Athens Officials Requests More Funding to Combat Opioid Crisis

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Athens community leaders and the Ohio Democratic Party are asking for more money in the local government budget in order to better mitigate substance abuse problems.

Chris Knisley, president of Athens City Council, spoke at a press conference with other local officials about the state’s decision to cut local government budgets and how it has impacted Athens.

“In 2011, Governor Kasich cut the local government funds by 50 percent. This has meant a drastic reduction for the city of Athens in particular,” Knisley said. “These are the hundreds of thousands of dollars that we’re needing to use for our infrastructure, our basic safety for our community and our efforts to develop our community for economic development purposes.”

Athens County Sheriff Rodney Smith expanded on what Knisley said by explaining there needs to be more financial support for the Medicaid expansion program in the county.

“The Medicaid expansion…should be prioritized in the state budget level,” Smith said. “Without the Medicaid expansion program, it will be a lot harder for us to help people with substance abuse disorders.”

Earl Cecil, a member of the 317 Board for Alcohol and Drug Addiction Program agrees with Smith that more funding is needed for local agencies to combat the opioid crisis but said it takes more than treatment for people to recover from any substance abuse disorder.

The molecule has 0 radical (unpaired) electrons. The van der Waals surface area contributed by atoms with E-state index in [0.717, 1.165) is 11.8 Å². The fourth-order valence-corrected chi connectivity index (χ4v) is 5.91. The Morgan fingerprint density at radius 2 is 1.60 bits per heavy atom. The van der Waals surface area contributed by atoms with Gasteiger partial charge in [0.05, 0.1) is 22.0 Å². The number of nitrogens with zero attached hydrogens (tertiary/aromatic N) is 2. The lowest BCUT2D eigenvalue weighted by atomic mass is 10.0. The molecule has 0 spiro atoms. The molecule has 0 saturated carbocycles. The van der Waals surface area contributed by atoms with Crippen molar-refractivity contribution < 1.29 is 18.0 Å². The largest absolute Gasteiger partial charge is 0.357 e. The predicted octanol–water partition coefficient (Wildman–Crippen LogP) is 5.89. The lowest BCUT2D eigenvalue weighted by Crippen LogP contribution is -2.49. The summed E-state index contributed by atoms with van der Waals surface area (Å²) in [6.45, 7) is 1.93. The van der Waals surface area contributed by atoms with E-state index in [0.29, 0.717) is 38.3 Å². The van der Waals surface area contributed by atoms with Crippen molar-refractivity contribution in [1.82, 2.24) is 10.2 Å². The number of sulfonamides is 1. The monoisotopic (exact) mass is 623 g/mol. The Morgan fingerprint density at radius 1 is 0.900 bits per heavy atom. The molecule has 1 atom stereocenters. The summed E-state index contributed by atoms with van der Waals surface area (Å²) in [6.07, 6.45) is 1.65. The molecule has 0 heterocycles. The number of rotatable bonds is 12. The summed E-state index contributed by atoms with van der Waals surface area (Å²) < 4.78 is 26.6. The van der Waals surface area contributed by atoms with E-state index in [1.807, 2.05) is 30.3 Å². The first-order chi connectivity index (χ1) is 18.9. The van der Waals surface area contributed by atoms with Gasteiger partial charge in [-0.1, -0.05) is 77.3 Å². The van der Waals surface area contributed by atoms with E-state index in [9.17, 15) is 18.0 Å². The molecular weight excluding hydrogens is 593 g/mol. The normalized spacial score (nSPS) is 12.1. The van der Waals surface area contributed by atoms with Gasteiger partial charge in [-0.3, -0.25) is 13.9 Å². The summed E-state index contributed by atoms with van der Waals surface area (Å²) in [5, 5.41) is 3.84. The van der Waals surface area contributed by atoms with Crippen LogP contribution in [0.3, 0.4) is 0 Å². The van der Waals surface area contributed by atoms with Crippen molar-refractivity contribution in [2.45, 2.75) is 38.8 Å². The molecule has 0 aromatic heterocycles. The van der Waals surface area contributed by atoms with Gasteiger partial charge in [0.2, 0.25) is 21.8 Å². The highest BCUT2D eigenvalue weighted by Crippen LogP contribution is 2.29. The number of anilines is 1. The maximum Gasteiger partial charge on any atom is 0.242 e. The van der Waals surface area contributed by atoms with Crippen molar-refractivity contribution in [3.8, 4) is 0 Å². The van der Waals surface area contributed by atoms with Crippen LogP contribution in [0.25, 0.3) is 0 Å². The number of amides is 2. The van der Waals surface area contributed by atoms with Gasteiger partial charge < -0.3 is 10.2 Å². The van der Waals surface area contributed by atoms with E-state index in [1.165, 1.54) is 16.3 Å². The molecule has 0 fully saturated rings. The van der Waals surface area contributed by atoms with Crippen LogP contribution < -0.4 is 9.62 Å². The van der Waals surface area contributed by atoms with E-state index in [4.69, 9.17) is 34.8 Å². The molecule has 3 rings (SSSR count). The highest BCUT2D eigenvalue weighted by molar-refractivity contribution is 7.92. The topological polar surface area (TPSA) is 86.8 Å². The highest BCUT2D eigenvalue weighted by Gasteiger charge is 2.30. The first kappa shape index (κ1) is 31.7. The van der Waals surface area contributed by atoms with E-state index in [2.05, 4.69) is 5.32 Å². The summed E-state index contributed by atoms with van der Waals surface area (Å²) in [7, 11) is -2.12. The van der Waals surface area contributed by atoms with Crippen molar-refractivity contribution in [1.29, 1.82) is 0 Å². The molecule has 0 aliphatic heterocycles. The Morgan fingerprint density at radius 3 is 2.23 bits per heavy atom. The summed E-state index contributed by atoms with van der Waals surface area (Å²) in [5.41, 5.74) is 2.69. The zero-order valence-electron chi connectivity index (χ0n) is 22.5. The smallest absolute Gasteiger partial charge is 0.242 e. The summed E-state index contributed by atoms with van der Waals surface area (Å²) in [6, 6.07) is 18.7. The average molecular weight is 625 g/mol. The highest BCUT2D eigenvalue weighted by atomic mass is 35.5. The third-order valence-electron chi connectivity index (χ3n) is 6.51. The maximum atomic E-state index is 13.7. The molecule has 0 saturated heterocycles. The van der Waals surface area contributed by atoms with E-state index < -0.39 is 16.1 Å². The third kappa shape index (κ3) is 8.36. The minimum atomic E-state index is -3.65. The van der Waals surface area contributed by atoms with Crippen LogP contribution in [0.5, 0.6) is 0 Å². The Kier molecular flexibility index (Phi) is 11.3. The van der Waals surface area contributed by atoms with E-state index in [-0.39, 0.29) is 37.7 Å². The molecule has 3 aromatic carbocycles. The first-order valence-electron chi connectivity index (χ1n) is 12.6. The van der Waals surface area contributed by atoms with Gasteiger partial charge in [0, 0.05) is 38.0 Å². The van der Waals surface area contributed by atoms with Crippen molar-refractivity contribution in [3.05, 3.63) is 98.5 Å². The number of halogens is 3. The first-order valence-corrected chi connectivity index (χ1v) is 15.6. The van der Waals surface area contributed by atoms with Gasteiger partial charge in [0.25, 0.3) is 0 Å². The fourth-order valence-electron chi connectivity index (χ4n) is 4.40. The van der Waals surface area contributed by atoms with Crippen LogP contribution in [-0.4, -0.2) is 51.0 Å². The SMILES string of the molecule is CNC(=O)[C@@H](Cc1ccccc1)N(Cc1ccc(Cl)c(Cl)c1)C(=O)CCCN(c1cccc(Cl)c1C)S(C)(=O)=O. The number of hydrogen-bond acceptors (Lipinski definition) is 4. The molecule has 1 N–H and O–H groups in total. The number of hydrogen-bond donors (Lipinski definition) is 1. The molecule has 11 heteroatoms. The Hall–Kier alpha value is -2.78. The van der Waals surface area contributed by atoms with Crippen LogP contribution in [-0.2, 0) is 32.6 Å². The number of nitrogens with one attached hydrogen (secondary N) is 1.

“They need education perhaps and they need jobs,” Cecil said. “They need safe and secure sober housing, transportation, healthcare and more than anything else they need hope. Without having the services locally to provide to these folks, it becomes more difficult.”

Last year, DeWine introduced a 12-point plan to help Ohio overcome its drug problems. Two of the points in the plan are to implement a K-12 grade drug prevention education program in all Ohio schools and intervention programs that target Ohio families and children in foster care. However, according to Cecil, it is unclear when this plan will be carried out or how it will be funded.

“The details are still lacking,” Cecil said. ” Whatever we do it’s got to be constant and consistent. We can’t start something up for a couple of years and then do something else.”